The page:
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Lucky Dog


For this month of Irish luck, I want to tell the story of a lucky dog named Baker.

Baker is a rescue – a super high-energy Tree Walker Coonhound who had never lived indoors.

I needed to help Baker learn basic skills, walk politely on a leash, and learn how to let his foster and future owner know when he had to go outside to potty. As an outside dog, he’d never learned to consider doing that. This needed to be taken care of ASAP, so Baker could be adopted.

Oh. One more thing. Baker is blind. Probably since birth. So why is Baker, an 8-year-old, blind, doggie version of a street person, a Lucky Dog?

He’s lucky because he was found by the Blind Dog Rescue Alliance, who contacted Sara to be his foster, who called The Clever Dog Training to help Baker to learn how to be a house pet. I had to civilize Baker.

I started by just getting him to follow the scent of a treat in my hand. I had a mix of tiny pork chop pieces and really stinky fish treats. I figured the stinkier, the easier for a blind dog to follow. I used a clicker as a marker, so Baker would know when he was doing the behaviors we needed.

I started by luring him back to me when I called his name. Then, when he started to pull on the leash during walks, I would say his name. And when he turned around to come back to me, I would click and treat.

Soon, he was staying closer and closer because when he checked back with me, I’d click and treat. He was learning that the click was a good thing. It meant that he was doing something to please us – getting paid for it! He was also learning to focus on a human, and learning where we wanted him to be – right beside the person who was walking him.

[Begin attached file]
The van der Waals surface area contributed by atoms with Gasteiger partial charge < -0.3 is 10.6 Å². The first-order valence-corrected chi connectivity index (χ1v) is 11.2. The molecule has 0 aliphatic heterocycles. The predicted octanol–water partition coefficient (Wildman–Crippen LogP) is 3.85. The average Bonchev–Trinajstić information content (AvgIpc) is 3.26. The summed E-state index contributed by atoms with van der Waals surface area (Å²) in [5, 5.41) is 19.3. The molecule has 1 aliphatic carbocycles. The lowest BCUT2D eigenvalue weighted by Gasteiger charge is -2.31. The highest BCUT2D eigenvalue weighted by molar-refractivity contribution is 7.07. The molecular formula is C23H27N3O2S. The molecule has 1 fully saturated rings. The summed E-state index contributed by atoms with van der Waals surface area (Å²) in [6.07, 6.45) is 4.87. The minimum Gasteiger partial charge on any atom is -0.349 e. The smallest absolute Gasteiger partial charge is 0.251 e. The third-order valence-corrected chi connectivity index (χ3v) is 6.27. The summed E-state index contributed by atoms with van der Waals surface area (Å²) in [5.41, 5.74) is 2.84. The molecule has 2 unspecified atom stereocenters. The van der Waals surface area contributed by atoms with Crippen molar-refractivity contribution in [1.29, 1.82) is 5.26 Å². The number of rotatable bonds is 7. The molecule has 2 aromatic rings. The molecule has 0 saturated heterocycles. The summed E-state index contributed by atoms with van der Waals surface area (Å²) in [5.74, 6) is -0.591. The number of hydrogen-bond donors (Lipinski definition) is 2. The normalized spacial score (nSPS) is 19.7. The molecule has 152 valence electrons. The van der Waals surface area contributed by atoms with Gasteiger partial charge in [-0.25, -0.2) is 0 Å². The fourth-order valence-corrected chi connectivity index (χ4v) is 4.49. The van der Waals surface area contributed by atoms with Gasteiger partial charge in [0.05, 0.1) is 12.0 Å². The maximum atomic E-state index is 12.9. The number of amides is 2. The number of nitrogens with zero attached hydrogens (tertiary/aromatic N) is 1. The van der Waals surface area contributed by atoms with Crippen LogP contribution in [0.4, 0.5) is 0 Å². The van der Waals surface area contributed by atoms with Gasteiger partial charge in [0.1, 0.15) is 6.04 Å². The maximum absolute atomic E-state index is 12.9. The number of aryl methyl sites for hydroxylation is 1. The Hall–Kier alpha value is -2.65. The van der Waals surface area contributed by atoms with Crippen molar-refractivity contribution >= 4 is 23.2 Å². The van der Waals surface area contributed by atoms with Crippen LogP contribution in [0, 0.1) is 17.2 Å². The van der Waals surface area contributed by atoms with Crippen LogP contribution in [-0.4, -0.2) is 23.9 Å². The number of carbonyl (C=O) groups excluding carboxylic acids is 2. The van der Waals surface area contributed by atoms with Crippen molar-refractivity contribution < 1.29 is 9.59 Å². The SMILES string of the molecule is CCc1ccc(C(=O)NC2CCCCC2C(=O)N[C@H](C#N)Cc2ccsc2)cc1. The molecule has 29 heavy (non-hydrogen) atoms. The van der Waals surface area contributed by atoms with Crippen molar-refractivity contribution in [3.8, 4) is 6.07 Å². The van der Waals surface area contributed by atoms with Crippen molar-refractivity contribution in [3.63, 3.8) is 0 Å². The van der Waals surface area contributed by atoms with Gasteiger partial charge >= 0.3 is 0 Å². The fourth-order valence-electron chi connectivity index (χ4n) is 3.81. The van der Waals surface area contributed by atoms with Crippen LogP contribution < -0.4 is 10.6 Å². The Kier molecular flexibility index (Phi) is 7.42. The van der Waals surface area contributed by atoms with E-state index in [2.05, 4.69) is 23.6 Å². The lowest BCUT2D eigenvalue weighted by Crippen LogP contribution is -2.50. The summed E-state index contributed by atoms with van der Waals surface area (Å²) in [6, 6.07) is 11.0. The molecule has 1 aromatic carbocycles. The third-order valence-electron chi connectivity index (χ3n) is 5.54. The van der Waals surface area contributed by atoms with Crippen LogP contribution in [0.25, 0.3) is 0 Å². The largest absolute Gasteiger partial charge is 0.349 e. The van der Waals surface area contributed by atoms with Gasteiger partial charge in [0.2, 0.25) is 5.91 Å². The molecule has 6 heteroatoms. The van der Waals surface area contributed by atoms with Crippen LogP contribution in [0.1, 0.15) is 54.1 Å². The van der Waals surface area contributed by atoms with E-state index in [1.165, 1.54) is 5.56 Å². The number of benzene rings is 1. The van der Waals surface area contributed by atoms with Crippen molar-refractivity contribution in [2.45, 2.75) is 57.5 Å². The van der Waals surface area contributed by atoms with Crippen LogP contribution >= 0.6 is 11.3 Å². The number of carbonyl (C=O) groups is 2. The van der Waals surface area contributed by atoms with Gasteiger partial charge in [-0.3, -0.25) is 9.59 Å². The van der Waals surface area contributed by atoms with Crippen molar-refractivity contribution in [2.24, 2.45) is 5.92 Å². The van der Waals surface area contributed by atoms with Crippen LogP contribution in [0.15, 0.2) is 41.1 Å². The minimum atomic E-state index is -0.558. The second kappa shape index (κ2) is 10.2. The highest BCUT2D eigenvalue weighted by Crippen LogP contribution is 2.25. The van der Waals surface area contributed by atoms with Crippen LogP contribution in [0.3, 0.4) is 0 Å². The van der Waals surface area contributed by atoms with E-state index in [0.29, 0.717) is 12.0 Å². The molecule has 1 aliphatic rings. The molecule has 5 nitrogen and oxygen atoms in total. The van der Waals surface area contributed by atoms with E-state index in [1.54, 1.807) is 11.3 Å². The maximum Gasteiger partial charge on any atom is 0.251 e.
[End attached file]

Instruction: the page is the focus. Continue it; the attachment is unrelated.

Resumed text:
At the next session, I was able to lure him into down position with the treat, while saying the word down. When Baker’s bottom and elbows touched the ground, I clicked and popped the stinky treat into his mouth. Then we taught him to “Sit!” He was starting to really love the sound of the clicker, which only happened when he was pleasing us, with the treat reinforcing that behavior!

Baker was learning the clicker training game and loving it. Foster mom Sara was practicing with him every day, helping him to understand and remember. Soon, he knew the words Sit and Down, and threw himself into those positions when asked.

We decided to teach Baker to ring a bell to alert Sara that he had to go outside. So I sprayed a dab of lavender on the string that held the bells, and when he would touch the bells with his nose, I reinforced the behavior with a click and a treat! I also put a textured mat under the bells because I didn’t want to rely exclusively on the smell for him to find the bells (smells can spread throughout a room). We’re now hanging the bells on the back doorknob, with the textured mat right beneath – and he is ringing them!

Baker is not only learning very fast, he's enjoying the training! Hopefully, in a few weeks, he’ll be ready to find his forever home, and live the life of a loved, totally spoiled Lucky Dog.

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